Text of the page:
"Miss Dudley's father, Bide Dudley, the dramatic critic, however, said a physician assured him there was no evidence the young actress had attempted suicide. He added
" 'Mr. Kingsley possesses several rifles and the explanation of the accident is that they were examining some of the guns and the one in Doris' hands went off unexpectedly.'
"The wound was superficial and within a few hours after the shooting, Miss Dudley and Kingsley were reunited at her room at York hospital. It was said she will return to her role in 'End of Summer' in a few days.
"Detective Charles Kieber reported the couple quarreled at dinner in a West side restaurant when the playwright reproved Miss Dudley for hesitating earlier about making a date. Then, he said, they went to Kingsley's apartment where the quarrel fired up again.
"Miss Dudley stepped into the bedroom to make a telephone call. Kingsley insisted upon knowing whom she had called.
"She reentered the bedroom, Detective Kieber said, wrote a note and then locked herself in the bathroom. Kingsley said he heard a shot, and called out: 'What was that?'
" 'It's the gun. I just wanted to see if it works,' he quoted his fiance.
"He said he and his secretary, Jack Small, broke into the room and found the girl wounded.
"Miss Dudley's marriage at 14 to Theodore Kurrus of Mt. Kisco, NY was annulled last January. They had one child, a son, now two years old."
She had been married to Theodore Kurrus, but obtained an annulment from him in 1936. Her film debut was in the 1936 release "A Woman Rebels", in a bit part in this film which starring Katharine Hepburn, Herbert Marshall and Elizabeth Allan.
A Woman's Rebels (1936) romance drama added 19 Jun 2011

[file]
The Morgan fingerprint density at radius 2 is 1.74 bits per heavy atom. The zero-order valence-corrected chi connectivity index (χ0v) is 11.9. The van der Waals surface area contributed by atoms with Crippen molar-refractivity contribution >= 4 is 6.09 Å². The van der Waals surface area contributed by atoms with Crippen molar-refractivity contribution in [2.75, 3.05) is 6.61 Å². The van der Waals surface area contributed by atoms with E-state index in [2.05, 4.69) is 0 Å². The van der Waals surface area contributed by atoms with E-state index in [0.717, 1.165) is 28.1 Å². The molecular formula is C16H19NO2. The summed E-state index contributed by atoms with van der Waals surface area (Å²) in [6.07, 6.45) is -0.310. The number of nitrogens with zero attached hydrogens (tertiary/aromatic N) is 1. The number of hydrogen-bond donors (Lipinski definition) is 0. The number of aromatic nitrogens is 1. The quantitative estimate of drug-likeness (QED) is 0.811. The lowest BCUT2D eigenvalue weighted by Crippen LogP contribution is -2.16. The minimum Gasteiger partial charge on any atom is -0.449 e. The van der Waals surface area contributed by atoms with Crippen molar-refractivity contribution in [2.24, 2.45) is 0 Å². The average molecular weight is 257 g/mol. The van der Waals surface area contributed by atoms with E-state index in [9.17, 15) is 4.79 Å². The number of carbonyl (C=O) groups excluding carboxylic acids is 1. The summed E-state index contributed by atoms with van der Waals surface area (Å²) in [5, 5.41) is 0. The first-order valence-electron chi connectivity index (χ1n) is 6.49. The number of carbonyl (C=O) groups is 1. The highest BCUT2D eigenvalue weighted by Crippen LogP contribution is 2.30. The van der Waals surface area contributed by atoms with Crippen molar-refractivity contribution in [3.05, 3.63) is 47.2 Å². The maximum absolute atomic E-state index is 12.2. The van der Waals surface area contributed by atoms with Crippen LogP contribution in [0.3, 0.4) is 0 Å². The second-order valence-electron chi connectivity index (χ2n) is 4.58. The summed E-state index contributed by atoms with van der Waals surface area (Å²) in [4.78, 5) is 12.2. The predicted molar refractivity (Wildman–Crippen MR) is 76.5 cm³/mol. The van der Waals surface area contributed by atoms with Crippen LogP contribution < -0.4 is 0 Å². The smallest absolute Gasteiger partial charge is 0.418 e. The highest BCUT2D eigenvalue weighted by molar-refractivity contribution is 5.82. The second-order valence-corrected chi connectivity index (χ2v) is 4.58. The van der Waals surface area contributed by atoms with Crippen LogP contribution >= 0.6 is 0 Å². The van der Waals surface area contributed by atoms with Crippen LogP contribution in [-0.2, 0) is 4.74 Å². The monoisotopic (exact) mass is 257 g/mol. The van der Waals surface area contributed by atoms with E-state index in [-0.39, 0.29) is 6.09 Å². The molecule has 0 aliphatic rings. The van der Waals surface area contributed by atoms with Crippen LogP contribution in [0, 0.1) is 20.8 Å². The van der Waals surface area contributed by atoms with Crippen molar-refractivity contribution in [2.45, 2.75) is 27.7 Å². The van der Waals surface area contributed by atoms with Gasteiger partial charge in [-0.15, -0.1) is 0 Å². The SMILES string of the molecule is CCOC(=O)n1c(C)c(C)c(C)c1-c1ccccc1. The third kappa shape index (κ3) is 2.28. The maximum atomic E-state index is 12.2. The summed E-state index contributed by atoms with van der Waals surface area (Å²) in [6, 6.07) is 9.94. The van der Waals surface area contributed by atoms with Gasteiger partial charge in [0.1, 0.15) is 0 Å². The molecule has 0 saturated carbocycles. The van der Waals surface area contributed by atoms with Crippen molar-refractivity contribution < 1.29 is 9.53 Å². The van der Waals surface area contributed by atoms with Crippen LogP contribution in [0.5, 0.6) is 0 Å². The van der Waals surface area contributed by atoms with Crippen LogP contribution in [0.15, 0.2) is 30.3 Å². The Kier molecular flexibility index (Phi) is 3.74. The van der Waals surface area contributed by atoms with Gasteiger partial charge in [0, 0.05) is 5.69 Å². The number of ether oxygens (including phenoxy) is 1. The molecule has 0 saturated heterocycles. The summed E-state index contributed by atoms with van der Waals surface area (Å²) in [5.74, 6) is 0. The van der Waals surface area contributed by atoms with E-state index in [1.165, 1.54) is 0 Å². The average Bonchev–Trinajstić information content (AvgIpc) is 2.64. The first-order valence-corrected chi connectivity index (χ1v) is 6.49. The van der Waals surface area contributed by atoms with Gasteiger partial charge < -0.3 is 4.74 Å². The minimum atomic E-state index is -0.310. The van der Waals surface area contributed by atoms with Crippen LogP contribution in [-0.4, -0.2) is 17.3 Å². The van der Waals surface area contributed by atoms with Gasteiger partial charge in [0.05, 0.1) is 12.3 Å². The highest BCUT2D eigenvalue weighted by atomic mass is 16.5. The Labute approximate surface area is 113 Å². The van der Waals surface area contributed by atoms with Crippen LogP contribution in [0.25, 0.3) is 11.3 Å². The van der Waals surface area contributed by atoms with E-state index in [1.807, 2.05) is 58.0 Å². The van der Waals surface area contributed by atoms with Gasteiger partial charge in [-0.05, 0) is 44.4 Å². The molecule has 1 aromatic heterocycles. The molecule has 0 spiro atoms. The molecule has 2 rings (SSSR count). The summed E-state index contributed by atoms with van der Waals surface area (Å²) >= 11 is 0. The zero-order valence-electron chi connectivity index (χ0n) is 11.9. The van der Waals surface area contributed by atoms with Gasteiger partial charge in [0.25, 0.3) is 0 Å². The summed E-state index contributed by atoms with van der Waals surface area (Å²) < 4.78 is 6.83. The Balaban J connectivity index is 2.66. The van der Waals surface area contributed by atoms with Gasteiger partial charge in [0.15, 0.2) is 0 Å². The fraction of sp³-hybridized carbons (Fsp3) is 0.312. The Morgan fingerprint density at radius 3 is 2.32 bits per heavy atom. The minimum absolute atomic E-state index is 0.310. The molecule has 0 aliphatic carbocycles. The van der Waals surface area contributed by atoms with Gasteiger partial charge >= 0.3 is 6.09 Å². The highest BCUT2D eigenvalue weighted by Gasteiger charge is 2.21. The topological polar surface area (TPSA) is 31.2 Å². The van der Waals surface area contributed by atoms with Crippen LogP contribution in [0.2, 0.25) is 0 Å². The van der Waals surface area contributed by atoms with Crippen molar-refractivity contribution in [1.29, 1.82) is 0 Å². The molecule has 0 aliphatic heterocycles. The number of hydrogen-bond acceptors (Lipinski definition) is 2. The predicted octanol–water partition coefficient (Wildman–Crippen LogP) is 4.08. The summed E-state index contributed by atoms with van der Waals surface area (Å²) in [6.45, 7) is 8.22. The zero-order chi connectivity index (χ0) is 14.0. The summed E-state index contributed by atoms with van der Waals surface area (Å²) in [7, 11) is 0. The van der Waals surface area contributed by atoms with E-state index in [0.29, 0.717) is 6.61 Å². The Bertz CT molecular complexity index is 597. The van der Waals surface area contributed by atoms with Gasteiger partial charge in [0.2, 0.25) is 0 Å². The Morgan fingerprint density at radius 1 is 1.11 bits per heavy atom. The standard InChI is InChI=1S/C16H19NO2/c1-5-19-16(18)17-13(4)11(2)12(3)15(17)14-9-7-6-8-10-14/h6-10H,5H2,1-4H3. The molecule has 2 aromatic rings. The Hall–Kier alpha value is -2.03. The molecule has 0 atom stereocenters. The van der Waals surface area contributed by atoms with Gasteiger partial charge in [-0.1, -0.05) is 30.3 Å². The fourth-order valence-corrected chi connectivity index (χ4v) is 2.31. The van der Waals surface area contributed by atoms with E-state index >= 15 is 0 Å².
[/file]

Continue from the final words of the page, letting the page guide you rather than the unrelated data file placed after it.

directed by Mark Sandrich, produced by Pandro S Berman
starring Katharine Hepburn, Herbert Marshall, Elizabeth Allen, Donald Crisp
Doris Dudley, David Manners, Lucille Watson, Van Heflin
Part 1, Part 2, Part 3, Part 4, Part 5, Part 6, Part 7, Part 8, Part 9
Doris Dudley appears only in the last third of the movie, as the grown-up "Floss".
|Doris Dudley, Sep 1936|
"What is All This About an Eccentric, High-Hattin', Fractious Doris Dudley?" - "New Movie Actress Claims She's a Model of Docility", by Paul Harrison
"Doris Dudley says that isn't true at all about her being temperamental or eccentric or 'Hollywood.' Indeed, she can't imagine how the report got around.
"The minute the announcement was made that Miss Dudley was coming to Hollywood from Broadway to appear in 'Portrait of a Rebel' with Katharine Hepburn, people began predicting that there would be some new and spectacular fireworks in talkietown. And scarcely had she arrived than gossip began to go around that the actress was hep to all the Hepburn tricks; that she was inaccessible, dodged cameras, high-hatted everyone and was spending her time dashing around in an open Rolls-Royce, and she is trying to be gracious to everybody.
" 'And I don't want to be likened to Miss Hepburn,' she protests. 'Of course, I admire her enormously. But such comparisons are likely to be fatal to any young actress. If she can't be just an individual, she might as well quit. '
"Back in New York, of course, Miss Dudley did have a somewhat spectacular record of impulsiveness. Began by getting married when she was 14. Her father, when he heard about it, said it was all right. But the marriage was annulled. She has a two-year-old son, Theodore Kurrus, Jr.
"And only last April, when she was 18, Miss Dudley suffered a minor wound from a .22 rifle while she was in the apartment of Sidney Kingsley, 30-year-old playright. Police said a suicide note was found. She said it was an accident.
"Next day she and Kingsley confirmed a previous announcement that they were engaged to be married.
"Kingsley is in Hollywood now, but the two rarely have been seen together, and it's supposed that the romance has been filed under 'Errors'.